Amazon Kindle -- A Year Later?

adam.greenbrier wrote:
I wasn't a fan of the look of the original Kindle, but the Kindle 2 is really pretty. I could probably use something like this if it weren't so expensive. What's the book selection like? They advertise a selection of 230,000 books, but is that just the 235,000 Dean Koontz books? Does it have a good selection of books from more obscure or literary authors, or is it really just good for mass market books?

It's pretty comprehensive, all things considered. I run into fewer and fewer recently published books that don't show up on the Kindle. I bought a Joe R. Lansdale book for... $2? I can't remember. He's the guy who wrote Bubba Ho-tep and Sunset & Sawdust, so he's not exactly Tom Clancy-mainstream. On the other hand, Cormac McCarthy's "Blood Meridian" isn't available, while "No Country for Old Men" and "The Road" are. It all depends on the publisher.

On the plus side, if it's floating out there as a PDF or Mobipocket, your Kindle can read it (with conversion for the PDF.)

If you're really curious, just do an Amazon search for a couple of books. Under "other formats" or whatever, the Kindle additional will be listed if it's available.

I wish it would tell you when items on your wishlist are available as Kindle items. The "save for later" doesn't cut it for me, and you can't wishlist a Kindle item.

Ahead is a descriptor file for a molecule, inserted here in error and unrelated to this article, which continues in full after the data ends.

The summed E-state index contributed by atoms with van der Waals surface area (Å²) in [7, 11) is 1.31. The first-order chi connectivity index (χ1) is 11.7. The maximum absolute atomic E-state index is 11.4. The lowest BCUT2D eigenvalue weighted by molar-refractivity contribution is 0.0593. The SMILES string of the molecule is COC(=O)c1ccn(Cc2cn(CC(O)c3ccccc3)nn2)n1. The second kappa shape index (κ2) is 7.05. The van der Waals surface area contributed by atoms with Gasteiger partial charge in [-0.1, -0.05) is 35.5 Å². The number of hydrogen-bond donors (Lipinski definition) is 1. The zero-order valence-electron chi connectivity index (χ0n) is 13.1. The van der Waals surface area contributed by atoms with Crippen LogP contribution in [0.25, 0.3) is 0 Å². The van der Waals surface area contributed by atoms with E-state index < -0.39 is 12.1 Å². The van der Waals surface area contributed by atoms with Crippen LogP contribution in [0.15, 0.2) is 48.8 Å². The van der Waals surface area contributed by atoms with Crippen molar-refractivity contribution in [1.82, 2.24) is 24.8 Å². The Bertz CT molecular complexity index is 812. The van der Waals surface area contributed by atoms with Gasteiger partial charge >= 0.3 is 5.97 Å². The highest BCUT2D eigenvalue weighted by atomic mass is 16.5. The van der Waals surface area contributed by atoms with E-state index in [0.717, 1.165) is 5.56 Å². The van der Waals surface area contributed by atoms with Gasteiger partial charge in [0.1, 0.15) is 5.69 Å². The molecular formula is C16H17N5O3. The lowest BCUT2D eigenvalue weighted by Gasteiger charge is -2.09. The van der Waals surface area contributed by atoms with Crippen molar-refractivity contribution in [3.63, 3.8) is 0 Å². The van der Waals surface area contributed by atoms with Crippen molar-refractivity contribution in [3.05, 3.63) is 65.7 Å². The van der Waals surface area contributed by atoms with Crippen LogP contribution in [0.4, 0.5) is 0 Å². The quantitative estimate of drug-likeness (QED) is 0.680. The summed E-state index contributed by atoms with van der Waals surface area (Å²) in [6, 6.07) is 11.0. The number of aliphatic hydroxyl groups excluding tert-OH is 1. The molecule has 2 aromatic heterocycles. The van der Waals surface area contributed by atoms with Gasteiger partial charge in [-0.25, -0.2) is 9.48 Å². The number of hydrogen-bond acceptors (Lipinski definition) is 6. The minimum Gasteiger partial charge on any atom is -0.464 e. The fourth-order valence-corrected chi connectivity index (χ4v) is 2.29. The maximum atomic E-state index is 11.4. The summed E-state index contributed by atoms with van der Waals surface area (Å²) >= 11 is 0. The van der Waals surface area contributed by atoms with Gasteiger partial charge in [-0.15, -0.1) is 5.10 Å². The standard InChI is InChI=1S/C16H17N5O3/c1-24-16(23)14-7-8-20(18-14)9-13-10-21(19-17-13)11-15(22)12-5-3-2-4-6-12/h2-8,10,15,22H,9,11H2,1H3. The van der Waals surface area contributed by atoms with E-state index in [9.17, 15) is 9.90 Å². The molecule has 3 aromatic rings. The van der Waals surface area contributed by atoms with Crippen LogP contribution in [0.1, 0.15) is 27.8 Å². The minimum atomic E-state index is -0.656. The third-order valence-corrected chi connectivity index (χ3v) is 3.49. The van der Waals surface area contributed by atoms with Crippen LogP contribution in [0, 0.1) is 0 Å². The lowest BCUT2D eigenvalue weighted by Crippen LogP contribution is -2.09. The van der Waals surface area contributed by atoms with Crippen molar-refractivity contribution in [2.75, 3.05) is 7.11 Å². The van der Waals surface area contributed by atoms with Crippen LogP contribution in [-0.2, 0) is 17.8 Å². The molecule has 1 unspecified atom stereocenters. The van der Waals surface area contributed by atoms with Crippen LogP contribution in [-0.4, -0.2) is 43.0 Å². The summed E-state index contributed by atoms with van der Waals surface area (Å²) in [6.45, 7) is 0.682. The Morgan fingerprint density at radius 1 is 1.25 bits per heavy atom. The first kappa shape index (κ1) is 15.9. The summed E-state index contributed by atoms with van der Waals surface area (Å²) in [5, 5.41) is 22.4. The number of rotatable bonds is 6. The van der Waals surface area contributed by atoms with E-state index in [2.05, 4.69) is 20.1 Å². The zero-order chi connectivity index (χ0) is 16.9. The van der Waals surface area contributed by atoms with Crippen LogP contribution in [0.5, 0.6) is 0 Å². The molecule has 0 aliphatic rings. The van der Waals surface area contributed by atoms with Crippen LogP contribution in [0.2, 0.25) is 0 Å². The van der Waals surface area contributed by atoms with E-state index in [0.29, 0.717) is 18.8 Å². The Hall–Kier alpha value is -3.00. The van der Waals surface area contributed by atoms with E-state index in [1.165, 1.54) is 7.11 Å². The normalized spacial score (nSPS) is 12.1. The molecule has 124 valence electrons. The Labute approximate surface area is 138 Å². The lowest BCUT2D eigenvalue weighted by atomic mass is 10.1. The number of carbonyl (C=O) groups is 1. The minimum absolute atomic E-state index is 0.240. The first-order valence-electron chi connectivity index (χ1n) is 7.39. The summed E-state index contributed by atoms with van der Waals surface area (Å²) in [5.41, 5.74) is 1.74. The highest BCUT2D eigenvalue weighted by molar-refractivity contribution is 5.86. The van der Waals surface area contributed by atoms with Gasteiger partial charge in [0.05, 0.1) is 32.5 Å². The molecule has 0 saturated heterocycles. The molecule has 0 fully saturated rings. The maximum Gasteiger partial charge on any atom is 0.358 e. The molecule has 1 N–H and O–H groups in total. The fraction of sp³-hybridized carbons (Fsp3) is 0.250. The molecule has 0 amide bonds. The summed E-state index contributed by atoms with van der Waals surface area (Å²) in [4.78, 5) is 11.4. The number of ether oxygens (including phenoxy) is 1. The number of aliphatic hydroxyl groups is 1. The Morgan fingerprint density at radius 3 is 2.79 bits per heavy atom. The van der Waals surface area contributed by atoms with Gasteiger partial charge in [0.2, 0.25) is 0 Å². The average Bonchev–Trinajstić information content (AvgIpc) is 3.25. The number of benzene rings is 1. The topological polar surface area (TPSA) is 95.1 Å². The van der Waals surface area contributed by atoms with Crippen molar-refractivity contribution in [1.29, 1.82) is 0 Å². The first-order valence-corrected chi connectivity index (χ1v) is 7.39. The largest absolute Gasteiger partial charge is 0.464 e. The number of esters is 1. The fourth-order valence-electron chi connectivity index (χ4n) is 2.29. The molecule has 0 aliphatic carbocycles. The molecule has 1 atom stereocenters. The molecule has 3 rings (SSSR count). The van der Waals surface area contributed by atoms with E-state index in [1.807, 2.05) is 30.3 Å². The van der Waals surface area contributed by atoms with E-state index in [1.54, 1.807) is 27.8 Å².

Do you wanna take the chance, Thin? In short: I don't know whether gaming the system will work, but I'd bet against it.

It's not really hacking. Note my comment above. My wife gets lots of free, copyright-expired books from Project Gutenburg, converts them, and puts them on her Kindle via USB cable. no "hacking" of the device required.

You could also send docs to your Kindle's email address and Amazon will convert and deliver them for a nominal fee.

Warlock wrote:
Yeah I've been thinking about one as well, and version 2.0 has NOT made my decision any easier... that thing is sexy!

I was actually about to start a thread of this very same nature.

But, I found Stanza for my iPhone to tide me over until I can warrant dropping $380 on another device. It is actually pretty sweet, though at this point I'm just playing around with the public domain books.

I downloaded a pretty sweet (and depressing!) Vonnegut short story called "2 B R 0 2 B" about suicide and population control in a dystopian future. It was only 19 pages, and so it was just fine to read, but I'm not sure how the small scale of the iPhone would be for reading for longer periods of time - like on an airplane or something.

I get on well enough with Stanza that getting a Kindle or any dedicated ebook reader has never been a serious consideration. Prior to getting an iPhone, I have always had WinMo PDAs or phones, so ubook reader did the job.

While Stanza is still fairly young, it is very impressive and readable; I have been working my way through Peter F. Hamilton's back catalogue, each one of which is thick enough to use choke a hippo on. Stanza auto-detects chapter headings, and splits the book up for you.

The Kindle, old or new, is just too big for what is essentially a single-function device. I would not feel comfortable getting a Kindle out just to read for 5 minutes in an unexpected lull, even if I had a pocket big enough for one.

I would rather see development going into improving the capacity of phones to do a better job than into single function readers. Given the massive popularity of books and short stories for mobiles in Japan, it would seem rather likely that the Kindle is never going to get beyond niche status.